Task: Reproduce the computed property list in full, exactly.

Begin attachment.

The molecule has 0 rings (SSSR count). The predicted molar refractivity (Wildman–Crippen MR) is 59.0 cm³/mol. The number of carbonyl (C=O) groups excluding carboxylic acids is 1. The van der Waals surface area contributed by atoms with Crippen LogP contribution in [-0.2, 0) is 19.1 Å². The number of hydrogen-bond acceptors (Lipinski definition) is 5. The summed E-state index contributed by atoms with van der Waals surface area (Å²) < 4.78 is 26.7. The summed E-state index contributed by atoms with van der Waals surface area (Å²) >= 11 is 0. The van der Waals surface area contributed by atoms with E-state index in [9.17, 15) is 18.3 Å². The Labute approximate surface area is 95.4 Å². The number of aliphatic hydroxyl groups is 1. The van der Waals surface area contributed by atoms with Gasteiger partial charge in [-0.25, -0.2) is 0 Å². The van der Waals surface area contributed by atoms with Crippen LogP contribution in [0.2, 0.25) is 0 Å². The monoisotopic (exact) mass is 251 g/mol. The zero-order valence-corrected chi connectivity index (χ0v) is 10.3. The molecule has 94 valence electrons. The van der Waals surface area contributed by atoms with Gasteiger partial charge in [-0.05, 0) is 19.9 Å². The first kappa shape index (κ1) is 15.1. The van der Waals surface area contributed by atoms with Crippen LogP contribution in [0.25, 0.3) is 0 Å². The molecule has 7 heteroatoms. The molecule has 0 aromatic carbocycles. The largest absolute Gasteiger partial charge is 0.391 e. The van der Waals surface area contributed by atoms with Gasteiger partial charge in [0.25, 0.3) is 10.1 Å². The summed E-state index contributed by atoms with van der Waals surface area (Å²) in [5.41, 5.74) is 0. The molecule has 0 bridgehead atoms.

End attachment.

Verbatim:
The molecule has 0 rings (SSSR count). The predicted molar refractivity (Wildman–Crippen MR) is 59.0 cm³/mol. The number of carbonyl (C=O) groups excluding carboxylic acids is 1. The van der Waals surface area contributed by atoms with Crippen LogP contribution in [-0.2, 0) is 19.1 Å². The number of hydrogen-bond acceptors (Lipinski definition) is 5. The summed E-state index contributed by atoms with van der Waals surface area (Å²) < 4.78 is 26.7. The summed E-state index contributed by atoms with van der Waals surface area (Å²) >= 11 is 0. The van der Waals surface area contributed by atoms with E-state index in [9.17, 15) is 18.3 Å². The Labute approximate surface area is 95.4 Å². The number of aliphatic hydroxyl groups is 1. The van der Waals surface area contributed by atoms with Gasteiger partial charge in [-0.25, -0.2) is 0 Å². The van der Waals surface area contributed by atoms with Crippen LogP contribution in [0.2, 0.25) is 0 Å². The monoisotopic (exact) mass is 251 g/mol. The zero-order valence-corrected chi connectivity index (χ0v) is 10.3. The molecule has 94 valence electrons. The van der Waals surface area contributed by atoms with Gasteiger partial charge in [-0.05, 0) is 19.9 Å². The first kappa shape index (κ1) is 15.1. The van der Waals surface area contributed by atoms with Crippen LogP contribution in [0.25, 0.3) is 0 Å². The molecule has 7 heteroatoms. The molecule has 0 aromatic carbocycles. The largest absolute Gasteiger partial charge is 0.391 e. The van der Waals surface area contributed by atoms with Gasteiger partial charge in [0.25, 0.3) is 10.1 Å². The summed E-state index contributed by atoms with van der Waals surface area (Å²) in [5.41, 5.74) is 0. The molecule has 0 bridgehead atoms.